All of these efforts have attracted several startup companies to move into the Innovation District in recent years. The data released by the Innovation District shows that over 200 new companies have settled in the district since it was launched and over 5,000 new jobs have been created by these companies.

In addition to the Innovation District focusing more on tech startups, Boston has also built the Fenway area for startups of medical science. Surrounded by hospitals and medical schools, this area offers huge marketing and resources for medical startups.

The infographic below shows the result of second annual survey made by New England Venture Capital Association with Hawk Partners in 2013. The numbers reflect the generally positive attitude that entrepreneurs have toward Boston’s startup community.

Data was collected from New England Venture Capital Association's second annual survey with Hawk Partners in 2013. (Credit: Kitt George, program manager at NEVCA)
Data was collected from New England Venture Capital Association’s second annual survey with Hawk Partners in 2013. (Credit: Kitt George, program manager at NEVCA)

Meanwhile, Boston government is preparing to offer more help to startup entrepreneurs who are in need, though it is in a developmental phase.

Concerning about the lack of cohesion with area startups, Boston Mayor Marty Walsh announced Rory Cuddyer as the city first Startup Czar on March 2. Cuddyer said in an interview for BostInno that he would be the first point of contact for startups if they had a question for the city, and his role would not be successful unless people know that there is a resource available to them. However, one month after his appointment, Cuddyer’s contacts information is not easily available yet. StartHub, another initiative Mayor Walsh announced in his January 2015 State of the City Address to support the startup community in Boston, also does not have its website yet.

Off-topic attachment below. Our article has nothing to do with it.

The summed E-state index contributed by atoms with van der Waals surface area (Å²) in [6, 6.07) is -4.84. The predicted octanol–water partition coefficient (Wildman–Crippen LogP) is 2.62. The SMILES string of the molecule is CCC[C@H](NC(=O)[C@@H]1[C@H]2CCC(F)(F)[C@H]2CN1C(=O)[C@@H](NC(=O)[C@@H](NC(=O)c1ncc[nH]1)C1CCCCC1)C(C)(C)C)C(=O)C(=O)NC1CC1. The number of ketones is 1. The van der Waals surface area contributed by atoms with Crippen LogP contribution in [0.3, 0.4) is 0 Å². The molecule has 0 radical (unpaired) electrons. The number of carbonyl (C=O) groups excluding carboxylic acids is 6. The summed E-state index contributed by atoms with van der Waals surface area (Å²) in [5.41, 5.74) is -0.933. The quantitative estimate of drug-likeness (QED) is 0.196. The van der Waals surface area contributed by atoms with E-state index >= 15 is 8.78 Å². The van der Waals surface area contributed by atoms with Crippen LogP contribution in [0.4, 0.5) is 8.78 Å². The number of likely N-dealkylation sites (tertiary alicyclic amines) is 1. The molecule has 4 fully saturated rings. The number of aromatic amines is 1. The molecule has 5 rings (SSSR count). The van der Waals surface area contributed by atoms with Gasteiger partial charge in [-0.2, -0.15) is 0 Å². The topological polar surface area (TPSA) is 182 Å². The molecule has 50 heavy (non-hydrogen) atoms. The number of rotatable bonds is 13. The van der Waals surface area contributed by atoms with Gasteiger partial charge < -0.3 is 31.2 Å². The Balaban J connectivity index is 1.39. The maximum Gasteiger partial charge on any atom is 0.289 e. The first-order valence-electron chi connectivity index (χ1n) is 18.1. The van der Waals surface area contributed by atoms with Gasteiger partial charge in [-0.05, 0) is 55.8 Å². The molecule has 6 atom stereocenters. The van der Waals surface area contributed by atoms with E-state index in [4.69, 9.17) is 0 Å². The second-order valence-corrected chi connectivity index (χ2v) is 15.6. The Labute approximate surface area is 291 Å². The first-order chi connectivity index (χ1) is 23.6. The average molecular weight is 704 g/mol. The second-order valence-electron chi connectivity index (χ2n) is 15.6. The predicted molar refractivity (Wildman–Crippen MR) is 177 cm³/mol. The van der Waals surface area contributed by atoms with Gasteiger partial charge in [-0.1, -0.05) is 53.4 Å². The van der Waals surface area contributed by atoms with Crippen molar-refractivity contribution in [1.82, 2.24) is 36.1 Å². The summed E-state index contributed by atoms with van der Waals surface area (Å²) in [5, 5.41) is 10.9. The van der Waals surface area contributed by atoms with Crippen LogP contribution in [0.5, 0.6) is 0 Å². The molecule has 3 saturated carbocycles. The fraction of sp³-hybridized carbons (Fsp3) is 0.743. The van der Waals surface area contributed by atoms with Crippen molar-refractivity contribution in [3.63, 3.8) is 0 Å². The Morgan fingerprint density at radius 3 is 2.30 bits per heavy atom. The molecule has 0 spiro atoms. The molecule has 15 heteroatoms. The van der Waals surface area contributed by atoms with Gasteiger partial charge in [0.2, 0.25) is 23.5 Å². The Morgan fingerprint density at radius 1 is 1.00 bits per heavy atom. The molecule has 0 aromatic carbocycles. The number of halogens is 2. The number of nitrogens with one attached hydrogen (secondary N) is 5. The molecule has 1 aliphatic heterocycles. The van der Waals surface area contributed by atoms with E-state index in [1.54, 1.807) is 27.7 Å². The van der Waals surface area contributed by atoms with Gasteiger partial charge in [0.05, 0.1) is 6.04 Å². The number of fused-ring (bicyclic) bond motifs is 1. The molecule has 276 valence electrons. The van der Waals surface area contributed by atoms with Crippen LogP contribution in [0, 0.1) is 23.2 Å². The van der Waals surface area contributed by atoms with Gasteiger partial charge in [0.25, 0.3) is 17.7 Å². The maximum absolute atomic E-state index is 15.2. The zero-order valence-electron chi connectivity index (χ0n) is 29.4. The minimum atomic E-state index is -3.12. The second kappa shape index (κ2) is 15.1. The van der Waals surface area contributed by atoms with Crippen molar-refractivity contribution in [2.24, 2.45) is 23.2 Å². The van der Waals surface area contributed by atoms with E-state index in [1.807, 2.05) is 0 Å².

In addition to government initiatives, support from social organizations and education programs is also vital. “Boston is one of the education Mecca for colleges and universities, which tends to be a great location for entrepreneurs,” said Reeb. Today, most universities in Boston area have their own programs or organizations related to startups, such as the Harvard Innovation Lab, MIT Global Startup Labs and MIT Startup Exchange, Entrepreneurs Club at Northeastern University, Emerson Entrepreneurship Experience (E3), etc. The Harvard Innovation Lab also holds annual startup career fair for Harvard students to do network with startup organizations. These school organizations hold weekly or monthly events for students and the public. And they all promote networking with each other.

“We do connect with students at MIT, Olin College of Engineering, or Berklee,” said Reeb, the director of E3 program at Emerson College. “For technology, we don’t have the expertise here in terms of coding, if you want to build an app. So often we will connect our students with MIT. The collaboration between universities and colleges is very helpful to students who want to go through the program.”

Though most students enter the program only with rough ideas, the year-long E3 program helps these potential entrepreneurs explore different segments of startups and encourage them to transform their ideas into real businesses. Usually there are about 30 percent of students doing launch after finishing the program, according to Reeb.

While university and colleges in Boston do provide help and resources to young budding entrepreneurs, some students also feel that school organizations can only do very limited work.